Plant-Based Compound May Protect Against Weight Gain

in science on (#2VAA)
lifescience reports that a plant based compound triggers the conversion of white fat into brown fat. The difference between white and brown fat is, that while white fat stores energy, brown fat is used to generate heat to keep the body warm. Consequently mice, when treated with this compound, generated more heat when they were exposed to cold air and therefore burned more calories.

Author Comment: I am skeptical. Articles, which claim some breakthrough regarding obesity, are available a dime a dozen. Usually directly or indirectly some magical compound is mentioned, which if marketed helps for sure... the account of the maker of this compound. Before I'd trust in pharmaceutical solution, I'd like to see an explanation for an effect, which is described here: Not only humans are getting fatter and fatter, but lab animals are too, despite a very controlled dietary plan which often does not change for years.

Google Glass future clouded as some early believers lose faith

in hardware on (#2V2X)
story imageReuters is reporting a drop in usage of Google Glass. Turns out:
After two years of popping up at high-profile events sporting Google Glass, the gadget that transforms eyeglasses into spy-movie worthy technology, Google co-founder Sergey Brin sauntered bare-faced into a Silicon Valley red-carpet event on Sunday.
Google Glass may be losing its mojo as users struggle to accept obviously creepy spy aspects of the new technology. A quick Google search turns up things like:
  1. TechCrunch: MPAA Bans Google Glass And Other Wearable Cameras From Movie Theaters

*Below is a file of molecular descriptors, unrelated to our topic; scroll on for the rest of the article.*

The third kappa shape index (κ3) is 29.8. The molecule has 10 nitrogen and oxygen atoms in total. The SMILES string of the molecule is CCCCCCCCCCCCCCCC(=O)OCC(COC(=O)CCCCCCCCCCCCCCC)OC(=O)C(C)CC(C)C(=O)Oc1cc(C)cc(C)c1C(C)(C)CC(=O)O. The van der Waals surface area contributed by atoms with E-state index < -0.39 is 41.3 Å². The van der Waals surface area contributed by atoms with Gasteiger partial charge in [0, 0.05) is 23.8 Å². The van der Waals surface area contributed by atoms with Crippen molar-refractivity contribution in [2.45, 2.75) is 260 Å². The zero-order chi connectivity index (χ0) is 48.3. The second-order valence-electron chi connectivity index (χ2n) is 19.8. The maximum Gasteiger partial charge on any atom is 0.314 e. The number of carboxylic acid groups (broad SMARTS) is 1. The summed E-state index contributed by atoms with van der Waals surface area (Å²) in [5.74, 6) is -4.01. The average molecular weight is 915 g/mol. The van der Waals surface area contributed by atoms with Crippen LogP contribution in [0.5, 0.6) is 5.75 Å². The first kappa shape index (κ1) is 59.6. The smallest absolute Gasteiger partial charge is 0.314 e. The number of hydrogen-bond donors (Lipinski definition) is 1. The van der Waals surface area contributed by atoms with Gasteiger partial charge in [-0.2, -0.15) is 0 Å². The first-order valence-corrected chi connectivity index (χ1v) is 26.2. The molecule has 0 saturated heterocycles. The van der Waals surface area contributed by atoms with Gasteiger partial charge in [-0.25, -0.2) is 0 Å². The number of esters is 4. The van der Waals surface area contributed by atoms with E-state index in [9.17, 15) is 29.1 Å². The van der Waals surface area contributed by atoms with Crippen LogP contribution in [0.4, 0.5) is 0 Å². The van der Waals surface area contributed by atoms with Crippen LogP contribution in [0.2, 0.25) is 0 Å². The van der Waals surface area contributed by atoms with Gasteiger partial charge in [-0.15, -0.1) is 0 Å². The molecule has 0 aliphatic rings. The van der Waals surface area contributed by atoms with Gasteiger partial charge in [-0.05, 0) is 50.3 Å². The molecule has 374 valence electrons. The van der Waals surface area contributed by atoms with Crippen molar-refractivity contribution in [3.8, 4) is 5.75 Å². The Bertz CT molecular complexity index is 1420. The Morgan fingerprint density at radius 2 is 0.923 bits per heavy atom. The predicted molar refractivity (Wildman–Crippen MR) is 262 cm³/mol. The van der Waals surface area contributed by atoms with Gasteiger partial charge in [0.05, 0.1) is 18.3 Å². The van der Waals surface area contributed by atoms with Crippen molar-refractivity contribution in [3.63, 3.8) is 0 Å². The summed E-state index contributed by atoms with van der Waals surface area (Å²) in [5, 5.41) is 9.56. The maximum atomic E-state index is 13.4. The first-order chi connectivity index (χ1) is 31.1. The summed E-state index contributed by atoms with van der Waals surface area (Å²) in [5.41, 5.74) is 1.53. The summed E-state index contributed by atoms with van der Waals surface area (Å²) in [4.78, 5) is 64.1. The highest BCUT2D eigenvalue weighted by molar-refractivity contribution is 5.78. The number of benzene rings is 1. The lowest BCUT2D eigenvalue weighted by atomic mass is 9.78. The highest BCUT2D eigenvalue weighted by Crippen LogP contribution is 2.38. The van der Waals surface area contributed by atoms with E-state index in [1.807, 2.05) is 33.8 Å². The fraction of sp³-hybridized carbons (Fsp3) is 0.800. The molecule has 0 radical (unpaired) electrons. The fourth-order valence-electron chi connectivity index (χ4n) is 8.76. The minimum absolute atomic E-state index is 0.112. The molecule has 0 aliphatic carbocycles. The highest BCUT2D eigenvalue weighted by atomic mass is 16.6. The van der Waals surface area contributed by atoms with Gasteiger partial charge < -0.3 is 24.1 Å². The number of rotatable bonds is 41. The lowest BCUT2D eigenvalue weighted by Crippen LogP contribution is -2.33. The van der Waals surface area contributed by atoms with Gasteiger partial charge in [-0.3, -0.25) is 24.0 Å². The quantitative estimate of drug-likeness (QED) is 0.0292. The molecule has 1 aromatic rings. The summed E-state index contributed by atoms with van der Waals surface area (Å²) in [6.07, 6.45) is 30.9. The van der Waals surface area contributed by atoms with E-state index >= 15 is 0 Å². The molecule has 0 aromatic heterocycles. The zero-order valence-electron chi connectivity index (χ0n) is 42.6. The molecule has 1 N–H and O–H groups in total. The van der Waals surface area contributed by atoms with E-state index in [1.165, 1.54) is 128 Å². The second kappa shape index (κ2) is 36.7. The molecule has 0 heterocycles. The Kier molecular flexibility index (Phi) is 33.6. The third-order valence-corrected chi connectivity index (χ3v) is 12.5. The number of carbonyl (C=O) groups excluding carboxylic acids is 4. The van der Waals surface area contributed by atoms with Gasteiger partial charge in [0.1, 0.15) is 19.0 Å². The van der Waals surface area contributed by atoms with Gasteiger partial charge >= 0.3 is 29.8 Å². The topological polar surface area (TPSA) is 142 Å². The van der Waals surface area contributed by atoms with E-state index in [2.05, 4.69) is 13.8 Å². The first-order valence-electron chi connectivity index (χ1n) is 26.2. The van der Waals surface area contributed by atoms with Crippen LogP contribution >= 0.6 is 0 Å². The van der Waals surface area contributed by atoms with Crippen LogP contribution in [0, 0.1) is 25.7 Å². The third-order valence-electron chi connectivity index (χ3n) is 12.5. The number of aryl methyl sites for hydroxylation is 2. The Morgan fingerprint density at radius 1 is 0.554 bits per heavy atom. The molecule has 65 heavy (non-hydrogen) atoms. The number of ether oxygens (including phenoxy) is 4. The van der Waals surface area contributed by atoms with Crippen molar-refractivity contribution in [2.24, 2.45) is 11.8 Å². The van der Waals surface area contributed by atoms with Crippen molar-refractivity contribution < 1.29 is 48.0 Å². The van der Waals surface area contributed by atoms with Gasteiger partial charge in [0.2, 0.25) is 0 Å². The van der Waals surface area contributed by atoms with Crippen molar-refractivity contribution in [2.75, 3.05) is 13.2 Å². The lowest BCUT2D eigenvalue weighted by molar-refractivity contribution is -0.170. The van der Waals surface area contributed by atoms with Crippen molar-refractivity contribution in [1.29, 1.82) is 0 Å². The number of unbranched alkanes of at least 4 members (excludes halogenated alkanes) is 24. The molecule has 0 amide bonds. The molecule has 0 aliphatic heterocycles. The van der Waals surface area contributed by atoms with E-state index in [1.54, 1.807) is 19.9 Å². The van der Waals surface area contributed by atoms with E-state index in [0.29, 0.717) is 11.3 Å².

2. Mew York Post: The revolt against Google ‘Glassholes’
  3. Gizmodo: Is Google Glass Dying?
That's an inauspicious start to a new technology, and certainly the price tag doesn't help either: the test version of Google Glass comes with a $1,500 price tag. Says Reuters:
While Glass may find some specialized, even lucrative, uses in the workplace, its prospects of becoming a consumer hit in the near future are slim, many developers say.

Of 16 Glass app makers contacted by Reuters, nine said that they had stopped work on their projects or abandoned them, mostly because of the lack of customers or limitations of the device. Three more have switched to developing for business, leaving behind consumer projects.
[Author note: My personal experience? Google Glass is a difficult market even for business developers. As freelancing software developer I asked several of my customers what they think about possible Google Glass solutions. I pointed out some ideas how Google Glass could be used to benefit their business. Though the ideas were generally well received, they usually were answered with: Sounds very good, perhaps in the future. We are watching Google Glass. We thought about it ourselves, but don't think that at this point the necessary investments will pay off.